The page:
If you’re concerned about losing your cool with a client, I strongly encourage you to pause and think about whether you should pursue the opportunity further. Sometimes we have to fire clients because we can’t make them happy, not because of performance but because of boundaries that our business chooses to uphold. With that in mind, if this is an opportunity worth pursuing, then the client likely feels a desire to break the tension as well. In which case, set up next steps for a follow-up meeting and what each party needs to consider or come back with. Get out and come back to it later. The goal should always be to move forward together or else you may need to save resources for the next opportunity. – Ryan Meghdies, Tastic Marketing Inc.
7. Practice Empathy
Emotional contagion is very real in upsetting situations, but instead of getting defensive, one can usually bring empathy to the situation. By allowing others to vent, you can gracefully move to a more powerful place of listening. This allows you to gain access to key facts, postulations and limitations at play—all of which are important information for bridging the gap between both parties. – Zahra Timsah, AMCL
8. Create And Follow A Conflict Resolution Process
If tense moments do not happen, the companies are likely not growing or innovating fast enough. We grew from zero to 50 people in under three years, and during this journey we had many difficult conversations with clients where maintaining a professionalism, positivity and openness has helped us to address problems while remaining cool and productive. We also started paying more attention to things like attitude towards results and a positive view on life rather than experience when we hire people. From my side, I also feel it’s very important to facilitate a system with checklists and conflict resolution processes where everyone can find help and remain cool while addressing issues in the most productive way. – Vlad Goloshuk, BrightestMinds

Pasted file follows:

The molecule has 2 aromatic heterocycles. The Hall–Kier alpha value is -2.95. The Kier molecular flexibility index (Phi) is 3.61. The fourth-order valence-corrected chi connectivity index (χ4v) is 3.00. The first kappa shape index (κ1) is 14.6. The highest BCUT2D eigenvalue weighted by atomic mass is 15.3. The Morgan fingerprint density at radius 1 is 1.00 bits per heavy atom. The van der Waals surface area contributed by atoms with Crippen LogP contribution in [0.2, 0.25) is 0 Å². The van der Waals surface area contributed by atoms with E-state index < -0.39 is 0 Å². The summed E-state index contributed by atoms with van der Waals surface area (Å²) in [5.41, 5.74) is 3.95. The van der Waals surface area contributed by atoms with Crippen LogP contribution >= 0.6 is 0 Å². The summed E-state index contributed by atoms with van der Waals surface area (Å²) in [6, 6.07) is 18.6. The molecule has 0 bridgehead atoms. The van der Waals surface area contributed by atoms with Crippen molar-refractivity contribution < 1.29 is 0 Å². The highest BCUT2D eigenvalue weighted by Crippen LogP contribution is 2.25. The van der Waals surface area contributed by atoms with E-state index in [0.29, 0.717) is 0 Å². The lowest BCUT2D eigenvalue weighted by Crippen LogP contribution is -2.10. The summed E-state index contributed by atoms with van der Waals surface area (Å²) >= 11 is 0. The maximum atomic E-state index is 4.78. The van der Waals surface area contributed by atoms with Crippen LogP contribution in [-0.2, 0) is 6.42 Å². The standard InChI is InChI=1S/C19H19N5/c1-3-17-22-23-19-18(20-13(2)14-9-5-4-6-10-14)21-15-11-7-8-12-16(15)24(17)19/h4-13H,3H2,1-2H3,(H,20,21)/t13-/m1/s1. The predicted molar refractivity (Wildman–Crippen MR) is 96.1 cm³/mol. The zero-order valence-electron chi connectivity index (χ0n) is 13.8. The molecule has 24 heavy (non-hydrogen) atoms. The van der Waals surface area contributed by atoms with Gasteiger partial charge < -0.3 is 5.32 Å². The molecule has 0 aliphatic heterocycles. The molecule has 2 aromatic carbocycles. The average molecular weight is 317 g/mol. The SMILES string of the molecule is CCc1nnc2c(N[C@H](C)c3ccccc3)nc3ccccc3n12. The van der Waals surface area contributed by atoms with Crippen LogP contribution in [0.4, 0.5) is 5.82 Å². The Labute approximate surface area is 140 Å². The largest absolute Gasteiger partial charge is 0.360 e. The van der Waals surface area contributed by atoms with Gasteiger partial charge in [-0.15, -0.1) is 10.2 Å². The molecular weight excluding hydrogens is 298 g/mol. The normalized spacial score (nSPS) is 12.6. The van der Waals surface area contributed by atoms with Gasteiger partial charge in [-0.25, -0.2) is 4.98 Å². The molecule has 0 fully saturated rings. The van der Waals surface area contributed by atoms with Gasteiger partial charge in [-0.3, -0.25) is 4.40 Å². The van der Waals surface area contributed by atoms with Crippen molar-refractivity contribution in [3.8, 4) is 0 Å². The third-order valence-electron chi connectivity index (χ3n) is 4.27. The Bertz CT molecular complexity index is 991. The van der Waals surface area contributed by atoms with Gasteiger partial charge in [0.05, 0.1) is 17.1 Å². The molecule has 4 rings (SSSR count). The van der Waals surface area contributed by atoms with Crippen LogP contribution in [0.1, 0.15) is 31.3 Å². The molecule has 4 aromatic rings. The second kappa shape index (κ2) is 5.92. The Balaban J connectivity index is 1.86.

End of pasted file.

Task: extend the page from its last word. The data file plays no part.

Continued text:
9. Evaluate And Reframe The Situation
As an entrepreneur, you’ll often be faced with tense moments. The only thing you can control is your reaction to a situation. Just like a stuntman, taking appropriate steps during tense moments will ensure that you’ll land on your feet. First, slow down and evaluate the situation: What’s actually at stake? If the threat is insignificant, it might be best to diffuse the situation. Second, reframe the conversation: Approach the problem from a different angle and focus on what’s best for all parties involved, and then authentically adapt that message to your audience. Finally, complement your teamwork: Make sure to outline why this tense discussion was beneficial, and how it can be used as a foundation for growth. If handled correctly, a tense situation can build trust and deepen relationships. – Anna Anisin, Formulatedby
10. Have A Backup Plan Ready To Go
You always have to keep a clear mindset and be prepared for these instances. Most people go for the quickest and most self-damaging solutions to get a quick change. My advice is to prepare for these moments beforehand, always have a backup plan, and when these instances arise try to execute your plan calmly and relaxed. – Jose Magana, Yellowberry Hub